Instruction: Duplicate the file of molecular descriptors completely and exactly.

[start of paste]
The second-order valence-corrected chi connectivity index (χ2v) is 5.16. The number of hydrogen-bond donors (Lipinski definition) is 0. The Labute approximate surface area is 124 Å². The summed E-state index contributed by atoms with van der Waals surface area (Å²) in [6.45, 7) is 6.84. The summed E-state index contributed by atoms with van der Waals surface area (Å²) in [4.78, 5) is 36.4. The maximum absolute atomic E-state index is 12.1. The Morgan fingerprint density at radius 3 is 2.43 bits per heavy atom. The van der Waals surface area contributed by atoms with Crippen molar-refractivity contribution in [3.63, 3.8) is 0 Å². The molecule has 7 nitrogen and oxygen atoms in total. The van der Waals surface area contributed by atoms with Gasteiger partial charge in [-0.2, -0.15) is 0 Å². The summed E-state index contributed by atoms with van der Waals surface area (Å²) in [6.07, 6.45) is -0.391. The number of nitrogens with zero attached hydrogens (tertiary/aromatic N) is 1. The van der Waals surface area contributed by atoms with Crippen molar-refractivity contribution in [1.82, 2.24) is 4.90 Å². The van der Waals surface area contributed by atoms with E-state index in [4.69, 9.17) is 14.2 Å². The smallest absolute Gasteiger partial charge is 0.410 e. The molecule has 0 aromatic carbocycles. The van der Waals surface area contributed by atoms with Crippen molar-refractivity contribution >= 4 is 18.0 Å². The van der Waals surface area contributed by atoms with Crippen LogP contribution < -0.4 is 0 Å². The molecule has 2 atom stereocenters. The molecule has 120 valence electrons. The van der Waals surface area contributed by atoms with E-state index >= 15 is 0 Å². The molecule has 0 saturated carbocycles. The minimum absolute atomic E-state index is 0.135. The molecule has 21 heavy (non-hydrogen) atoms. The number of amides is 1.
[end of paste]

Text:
The second-order valence-corrected chi connectivity index (χ2v) is 5.16. The number of hydrogen-bond donors (Lipinski definition) is 0. The Labute approximate surface area is 124 Å². The summed E-state index contributed by atoms with van der Waals surface area (Å²) in [6.45, 7) is 6.84. The summed E-state index contributed by atoms with van der Waals surface area (Å²) in [4.78, 5) is 36.4. The maximum absolute atomic E-state index is 12.1. The Morgan fingerprint density at radius 3 is 2.43 bits per heavy atom. The van der Waals surface area contributed by atoms with Crippen molar-refractivity contribution in [3.63, 3.8) is 0 Å². The molecule has 7 nitrogen and oxygen atoms in total. The van der Waals surface area contributed by atoms with Gasteiger partial charge in [-0.2, -0.15) is 0 Å². The summed E-state index contributed by atoms with van der Waals surface area (Å²) in [6.07, 6.45) is -0.391. The number of nitrogens with zero attached hydrogens (tertiary/aromatic N) is 1. The van der Waals surface area contributed by atoms with Crippen molar-refractivity contribution in [1.82, 2.24) is 4.90 Å². The van der Waals surface area contributed by atoms with E-state index in [4.69, 9.17) is 14.2 Å². The smallest absolute Gasteiger partial charge is 0.410 e. The molecule has 0 aromatic carbocycles. The van der Waals surface area contributed by atoms with Crippen molar-refractivity contribution >= 4 is 18.0 Å². The van der Waals surface area contributed by atoms with Crippen LogP contribution < -0.4 is 0 Å². The molecule has 2 atom stereocenters. The molecule has 120 valence electrons. The van der Waals surface area contributed by atoms with E-state index >= 15 is 0 Å². The molecule has 0 saturated carbocycles. The minimum absolute atomic E-state index is 0.135. The molecule has 21 heavy (non-hydrogen) atoms. The number of amides is 1.